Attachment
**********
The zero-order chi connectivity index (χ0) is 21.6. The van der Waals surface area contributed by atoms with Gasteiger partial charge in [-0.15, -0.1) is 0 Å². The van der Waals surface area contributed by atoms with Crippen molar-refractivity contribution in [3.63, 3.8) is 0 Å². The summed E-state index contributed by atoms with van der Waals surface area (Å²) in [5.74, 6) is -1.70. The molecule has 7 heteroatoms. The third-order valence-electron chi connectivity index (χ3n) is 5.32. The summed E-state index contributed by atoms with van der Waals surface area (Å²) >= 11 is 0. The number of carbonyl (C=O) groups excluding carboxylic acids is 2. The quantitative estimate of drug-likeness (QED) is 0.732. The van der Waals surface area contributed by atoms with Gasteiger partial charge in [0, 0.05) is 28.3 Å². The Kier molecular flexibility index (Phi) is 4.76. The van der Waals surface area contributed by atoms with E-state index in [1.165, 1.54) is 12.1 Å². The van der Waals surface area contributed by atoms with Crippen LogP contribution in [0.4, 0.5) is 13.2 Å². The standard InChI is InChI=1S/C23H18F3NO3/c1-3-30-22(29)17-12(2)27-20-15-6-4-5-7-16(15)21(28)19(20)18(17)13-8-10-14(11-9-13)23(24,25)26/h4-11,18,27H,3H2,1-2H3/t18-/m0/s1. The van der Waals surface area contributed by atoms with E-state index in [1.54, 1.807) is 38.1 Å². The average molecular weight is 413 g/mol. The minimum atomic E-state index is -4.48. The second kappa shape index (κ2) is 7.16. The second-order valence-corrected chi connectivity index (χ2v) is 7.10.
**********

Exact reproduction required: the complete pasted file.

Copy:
The zero-order chi connectivity index (χ0) is 21.6. The van der Waals surface area contributed by atoms with Gasteiger partial charge in [-0.15, -0.1) is 0 Å². The van der Waals surface area contributed by atoms with Crippen molar-refractivity contribution in [3.63, 3.8) is 0 Å². The summed E-state index contributed by atoms with van der Waals surface area (Å²) in [5.74, 6) is -1.70. The molecule has 7 heteroatoms. The third-order valence-electron chi connectivity index (χ3n) is 5.32. The summed E-state index contributed by atoms with van der Waals surface area (Å²) >= 11 is 0. The number of carbonyl (C=O) groups excluding carboxylic acids is 2. The quantitative estimate of drug-likeness (QED) is 0.732. The van der Waals surface area contributed by atoms with Gasteiger partial charge in [0, 0.05) is 28.3 Å². The Kier molecular flexibility index (Phi) is 4.76. The van der Waals surface area contributed by atoms with E-state index in [1.165, 1.54) is 12.1 Å². The van der Waals surface area contributed by atoms with Crippen LogP contribution in [0.4, 0.5) is 13.2 Å². The standard InChI is InChI=1S/C23H18F3NO3/c1-3-30-22(29)17-12(2)27-20-15-6-4-5-7-16(15)21(28)19(20)18(17)13-8-10-14(11-9-13)23(24,25)26/h4-11,18,27H,3H2,1-2H3/t18-/m0/s1. The van der Waals surface area contributed by atoms with E-state index in [1.54, 1.807) is 38.1 Å². The average molecular weight is 413 g/mol. The minimum atomic E-state index is -4.48. The second kappa shape index (κ2) is 7.16. The second-order valence-corrected chi connectivity index (χ2v) is 7.10.